Clan Cornelius spent some time yesterday evening lining out just which tales of terror we will indulge ourselves in over the next few weeks leading up to All Hallows Eve. The traditional fare will be represented of course: Sleepy Hollow and Bram Stoker’s Dracula are annual mandatory viewing in our keep. But other tales are in the offing, and we watched some trailers to explore them. This activity came back to haunt me at 4:35 a.m., when I was awakened from my slumber by a disembodied female voice. She intoned:
Reaching for my blunderbuss loaded with silver buck-and-ball, I leapt from my bed, slowly recognizing that it was only Ceili’s Bluetooth speaker, dying on the kitchen counter. Her last words were:
Ah, yes, we do love this Samhain season. I bugged out of work with just enough shooting light left in the day yesterday, and headed out to Zimmerman Butte for a bit of Frontier Partisan biathlon (that’s kettlebell complexes and shooting for the new folks at the campfire). On the way out and back, I listened to the relatively new podcast Texas Tales. There is no state in the union more loaded with folklore than Texas. This yarn was about what is purportedly the most haunted piece of ground in Texas — The Devil’s Backbone:
Fall is in the air and the undeniable truth that Halloween is just around the corner. As we enter into the spooky and scary season, we thought we would do podcasts that frankly just give us the heebee jeebees.
As you drive through one of the most beautiful landscapes in Texas, it is hard reckon with the fact that so many horrific events have taken place there. It seems at times, that the spirits of the dead have never left. Explore with us Devil’s Backbone. One of the most haunted places in Texas. Beautiful by day. Scary as hell by night.
Captain Schwertfeger reports that he has traversed the Devil’s Backbone in the Texas Hill Country more than once. If he experienced anything… unusual… I expect he’ll fill us in in the comments section.
Anyhoo, spectral Confederate cavalry thundering through the night, the shade of a hanged family-murderer, a spirit wolf, a Comanche or Lipan Apache lurking around a hunter’s tree stand… these are in the x-ring of the haunted frontier.
The podcasters also make mention of Baby Head Cemetery, which I’d never heard of. WTF is up with that name? We’ll let its historical marker do the talking…
The marker is circumspect. The tale goes that the Indians — presumably Comanches — impaled the baby’s head on a stake as a warning to settlers to clear out and stay out. I believe this is more than mere folklore. I am quite sure it happened. The Comanches were a great warrior people, but their cruelty was unsurpassed and very well-documented.
On our next visit to Captain Schwertfeger’s Austin outpost, we need to make a swing through the Texas Hill Country. I definitely want to visit the Devil’s Backbone Tavern, which sounds like my kinda joint, especially if they’ve got some of that good Texas country music cooking. I love this story:
The Devil’s Backbone Tavern certainly has long been a favorite “haunt” for musicians and music fans alike. The Tavern has become a haven for singer–songwriters and locals. Todd Snider, wrote the song “Ballad of the Devil’s Backbone Tavern”. Snider recalled driving along the Texas Hill Country backroads and trying to find a bar in which he was scheduled to perform. He never did locate that bar, but he did stumble across the Devil’s Backbone Tavern. After going inside to ask for directions, Snider decided to stay and play for the patrons there instead. According to Snider, the song has served as a personal reminder as to why he chose to pursue a musical career.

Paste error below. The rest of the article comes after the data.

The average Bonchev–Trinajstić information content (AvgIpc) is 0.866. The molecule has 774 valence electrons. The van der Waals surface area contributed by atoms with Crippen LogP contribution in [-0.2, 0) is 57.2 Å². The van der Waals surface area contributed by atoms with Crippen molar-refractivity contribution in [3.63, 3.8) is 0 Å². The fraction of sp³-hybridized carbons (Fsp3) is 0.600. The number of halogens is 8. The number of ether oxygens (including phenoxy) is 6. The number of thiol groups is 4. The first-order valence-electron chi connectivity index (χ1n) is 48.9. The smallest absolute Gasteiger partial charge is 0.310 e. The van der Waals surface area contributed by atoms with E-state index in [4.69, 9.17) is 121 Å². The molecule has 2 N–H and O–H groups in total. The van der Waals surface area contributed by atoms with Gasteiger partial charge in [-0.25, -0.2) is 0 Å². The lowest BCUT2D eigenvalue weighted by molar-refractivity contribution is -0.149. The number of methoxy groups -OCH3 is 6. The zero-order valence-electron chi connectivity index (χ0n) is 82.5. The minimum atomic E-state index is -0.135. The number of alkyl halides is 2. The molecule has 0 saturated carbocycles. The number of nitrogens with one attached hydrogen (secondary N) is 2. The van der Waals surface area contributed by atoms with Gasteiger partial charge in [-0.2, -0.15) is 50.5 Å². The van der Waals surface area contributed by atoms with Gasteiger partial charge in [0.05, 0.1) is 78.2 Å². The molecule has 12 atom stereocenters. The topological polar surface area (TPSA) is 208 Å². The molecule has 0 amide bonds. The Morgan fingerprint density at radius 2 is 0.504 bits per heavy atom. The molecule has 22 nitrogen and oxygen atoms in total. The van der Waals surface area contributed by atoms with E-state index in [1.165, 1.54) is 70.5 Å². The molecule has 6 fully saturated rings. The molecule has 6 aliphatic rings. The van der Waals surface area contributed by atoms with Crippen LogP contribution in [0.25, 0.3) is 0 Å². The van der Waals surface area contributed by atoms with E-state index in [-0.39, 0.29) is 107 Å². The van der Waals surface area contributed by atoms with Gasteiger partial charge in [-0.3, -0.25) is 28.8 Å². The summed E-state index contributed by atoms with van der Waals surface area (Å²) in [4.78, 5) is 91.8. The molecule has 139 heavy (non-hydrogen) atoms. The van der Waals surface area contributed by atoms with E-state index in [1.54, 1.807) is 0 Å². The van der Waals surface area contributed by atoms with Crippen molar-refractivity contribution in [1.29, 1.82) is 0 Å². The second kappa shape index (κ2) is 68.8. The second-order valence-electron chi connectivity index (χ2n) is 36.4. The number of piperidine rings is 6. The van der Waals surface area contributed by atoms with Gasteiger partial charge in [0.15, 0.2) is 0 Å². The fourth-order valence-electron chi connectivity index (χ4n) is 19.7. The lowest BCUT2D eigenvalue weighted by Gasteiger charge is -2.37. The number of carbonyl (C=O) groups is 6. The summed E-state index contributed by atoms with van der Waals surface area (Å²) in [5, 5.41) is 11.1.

“Written in Mission, Texas, February 1932; suggested by the memory of the hill-country above Fredricksburg seen in a mist of winter rain.”
The dark woods, masking slopes of sombre hills;
The grey clouds’ leaden everlasting arch;
The dusky streams that flowed without a sound,
And the lone winds that whispered down the passes.
Vista upon vista marching, hills on hills,
Slope beyond slope, each dark with sullen trees,
Our gaunt land lay. So when a man climbed up
A rugged peak and gazed, his shaded eye
Saw but the endless vista–hill on hill,
Slope beyond slope, each hooded like its brothers.
It was a gloomy land that seemed to hold
All winds and clouds and dreams that shun the sun,
With bare boughs rattling in the lonesome winds,
And the dark woodlands brooding over all,
Not even lightened by the rare dim sun
Which made squat shadows out of men; they called it
Cimmeria, land of Darkness and deep Night.
It was so long ago and far away
I have forgotten the very name men called me.
The axe and flint-tipped spear are like a dream,
And hunts and wars are like shadows. I recall
Only the stillness of that sombre land;
The clouds that piled forever on the hills,
The dimness of the everlasting woods.
Cimmeria, land of Darkness and the Night.
Oh, soul of mine, born out of shadowed hills,
To clouds and winds and ghosts that shun the sun,
How many deaths shall serve to break at last
This heritage which wraps me in the grey Apparel of ghosts?
I search my heart and find Cimmeria, land of Darkness and the Night.
[A] case can be made that the Puritans were the only Americans who actually dwelt in a sword-and-sorcery universe.
The people of 17th-century New England lived in an enchanted universe. Theirs was a world of wonders. Ghosts came to people in the night, and trumpets blared, though no one saw from where the sound emerged. Nor could people see the lines of force that made a “long staff dance up and down in the chimney” of William Morse’s house. In this enchanted world, the sky on a “clear day” could fill with “many companies of armed men in the air, clothed in light-colored garments, and the commander in sad [somber].”
All that, of course, militates toward watching The Witch.